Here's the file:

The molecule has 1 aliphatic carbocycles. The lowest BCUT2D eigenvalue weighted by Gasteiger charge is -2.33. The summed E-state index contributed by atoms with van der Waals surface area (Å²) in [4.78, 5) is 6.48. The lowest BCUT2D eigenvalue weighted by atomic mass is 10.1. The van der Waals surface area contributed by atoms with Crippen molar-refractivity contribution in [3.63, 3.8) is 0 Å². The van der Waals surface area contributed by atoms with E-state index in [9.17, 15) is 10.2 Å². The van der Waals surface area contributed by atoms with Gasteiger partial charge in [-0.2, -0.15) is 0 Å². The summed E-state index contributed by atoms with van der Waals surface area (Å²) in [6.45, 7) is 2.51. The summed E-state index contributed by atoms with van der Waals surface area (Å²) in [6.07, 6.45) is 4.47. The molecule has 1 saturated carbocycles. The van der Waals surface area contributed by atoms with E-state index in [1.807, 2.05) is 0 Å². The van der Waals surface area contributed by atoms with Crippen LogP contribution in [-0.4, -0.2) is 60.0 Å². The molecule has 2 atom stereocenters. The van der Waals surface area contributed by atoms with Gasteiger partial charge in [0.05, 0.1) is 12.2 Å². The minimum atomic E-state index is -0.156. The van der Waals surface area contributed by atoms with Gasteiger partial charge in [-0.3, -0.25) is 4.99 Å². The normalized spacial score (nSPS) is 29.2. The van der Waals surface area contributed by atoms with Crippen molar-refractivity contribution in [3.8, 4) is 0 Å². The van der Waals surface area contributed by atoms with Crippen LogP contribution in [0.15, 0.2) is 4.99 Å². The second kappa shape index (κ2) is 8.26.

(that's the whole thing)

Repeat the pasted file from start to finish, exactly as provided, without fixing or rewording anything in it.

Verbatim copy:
The molecule has 1 aliphatic carbocycles. The lowest BCUT2D eigenvalue weighted by Gasteiger charge is -2.33. The summed E-state index contributed by atoms with van der Waals surface area (Å²) in [4.78, 5) is 6.48. The lowest BCUT2D eigenvalue weighted by atomic mass is 10.1. The van der Waals surface area contributed by atoms with Crippen molar-refractivity contribution in [3.63, 3.8) is 0 Å². The van der Waals surface area contributed by atoms with E-state index in [9.17, 15) is 10.2 Å². The van der Waals surface area contributed by atoms with Gasteiger partial charge in [-0.2, -0.15) is 0 Å². The summed E-state index contributed by atoms with van der Waals surface area (Å²) in [6.45, 7) is 2.51. The summed E-state index contributed by atoms with van der Waals surface area (Å²) in [6.07, 6.45) is 4.47. The molecule has 1 saturated carbocycles. The van der Waals surface area contributed by atoms with E-state index in [1.807, 2.05) is 0 Å². The van der Waals surface area contributed by atoms with Crippen LogP contribution in [-0.4, -0.2) is 60.0 Å². The molecule has 2 atom stereocenters. The van der Waals surface area contributed by atoms with Gasteiger partial charge in [0.05, 0.1) is 12.2 Å². The minimum atomic E-state index is -0.156. The van der Waals surface area contributed by atoms with Gasteiger partial charge in [-0.3, -0.25) is 4.99 Å². The normalized spacial score (nSPS) is 29.2. The van der Waals surface area contributed by atoms with Crippen molar-refractivity contribution in [3.8, 4) is 0 Å². The van der Waals surface area contributed by atoms with Crippen LogP contribution in [0.15, 0.2) is 4.99 Å². The second kappa shape index (κ2) is 8.26.